Russell Kirk, Priscilla Buckley, Anthony Harrigan: "The Old Conservatives," Part III
"As the prophet of American conservatism, Russell Kirk has taught, nurtured, and inspired a generation. From . . . Piety Hill [Kirk's residence in Mecosta, Michigan], he reached deep into the roots of American values, writing and editing central works of political philosophy. His intellectual contribution has been a profound act of patriotism. I look forward to the future with anticipation that his work will continue to exert a profound influence in the defense of our values and our cherished civilization." -- President Ronald Reagan
For young conservatives in the 1960s and 1970s, the rise of right-leaning books and journals was critical. Earlier, I mentioned Bill Buckley's National Review, founded in 1955. There were other publications around, including the chronically under-achieving Human Events, but most of them dealt with economics, often that associated with the "Austrian School," and featuring people who often had Germanic names (e.g., Ludwig von Mises, Friedrich Hayek, and others).
Milton Friedman played a monumental role in the rise of conservative, market-based economics. He and others gave the lie to the remarkable statement made by President Nixon: "We're all Keynesians now." Nowadays, even economists who are social liberally follow the principles of Friedman relating to the importance of money supply and the criticality of free markets.
A lesser-known free market writer was Anthony Harrigan, first executive director the Southern States Industrial Council, an organization later named the United States Industrial Council (USIC). Based in Nashville, TN and later in Washington, DC, and, when he had his druthers, in Charleston, SC, Harrigan's pro-business columns appeared in many newspapers -- including my ncwspaper the Athens, GA Banner-Herald.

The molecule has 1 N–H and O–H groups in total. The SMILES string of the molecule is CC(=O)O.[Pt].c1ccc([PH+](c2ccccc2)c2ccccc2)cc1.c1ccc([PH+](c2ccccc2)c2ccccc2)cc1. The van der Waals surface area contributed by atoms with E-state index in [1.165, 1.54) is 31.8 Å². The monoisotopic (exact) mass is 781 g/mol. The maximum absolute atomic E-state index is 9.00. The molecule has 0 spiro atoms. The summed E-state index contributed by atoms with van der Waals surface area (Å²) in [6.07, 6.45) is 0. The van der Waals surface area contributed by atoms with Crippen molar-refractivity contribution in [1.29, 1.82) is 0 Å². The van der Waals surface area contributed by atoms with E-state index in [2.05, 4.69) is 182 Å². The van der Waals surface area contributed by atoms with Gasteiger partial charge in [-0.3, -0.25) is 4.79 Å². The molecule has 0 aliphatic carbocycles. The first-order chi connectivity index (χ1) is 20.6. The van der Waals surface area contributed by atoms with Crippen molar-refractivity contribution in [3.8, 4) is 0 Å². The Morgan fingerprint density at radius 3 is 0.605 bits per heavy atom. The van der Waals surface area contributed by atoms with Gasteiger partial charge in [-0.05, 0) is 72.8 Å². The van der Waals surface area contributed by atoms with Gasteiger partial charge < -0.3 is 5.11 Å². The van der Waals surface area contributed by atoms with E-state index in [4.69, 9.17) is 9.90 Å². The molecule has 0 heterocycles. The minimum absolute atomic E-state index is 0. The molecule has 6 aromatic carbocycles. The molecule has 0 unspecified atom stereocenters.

How did Tony Harrigan affect me personally? He did so by asking me to write for USIC, including several articles and a booklet on higher education. He brought me to Nashville to speak with him and his associates.
Later, he financed my way to a meeting of top conservatives (traditionalist, libertariansans, anti-Communists, and others) at the Philadelphia Society, which met not in PA but in Chicago. I recall the libertarians (Reason magazine types) debating the traditionalists (including yours truly) far into the evening.
As a last act of kindness, Harrigan recommended me to U. S. Steel, where I served briefly as a speechwriter. (After a year at "Big Steel," I went "across the street" to Gulf Oil, where I was in charge of all written communications.)
Harrigan was a tough-minded individual, but like so many conservatives of the time, he was also a man of great kindness. He spent a lot of time encouraging the next generation of writers and thinkers.
The same was true of Russell Kirk, author of The Conservative Mind (which I read in college) and 20 other books. I met Russell twice, once when I was teaching in the late 60s at William & Mary and later during the mid-70s in San Antonio, when I had begun working for Phillips Petroleum. In San Antonio, we drank port wine, which I'd never tasted before, and talked about life, literature, and libertarians (who were, in his view, mainly malevolent forces).
In one sense, Professor Kirk lived in the past, which is not necessarily a bad thing. He valued the past because history was so real and alive to him. In a place like Williamsburg, Virginia, along with Charleston among his favorite cities, he confronted the sheer magnitude of the American past -- people like Thomas Jefferson, John Marshall, and George Wythe. Somehow their modern counterparts, individuals like Walter Mondale, Hubert Humphrey, and Richard Nixon, seemed to be shrunken figures.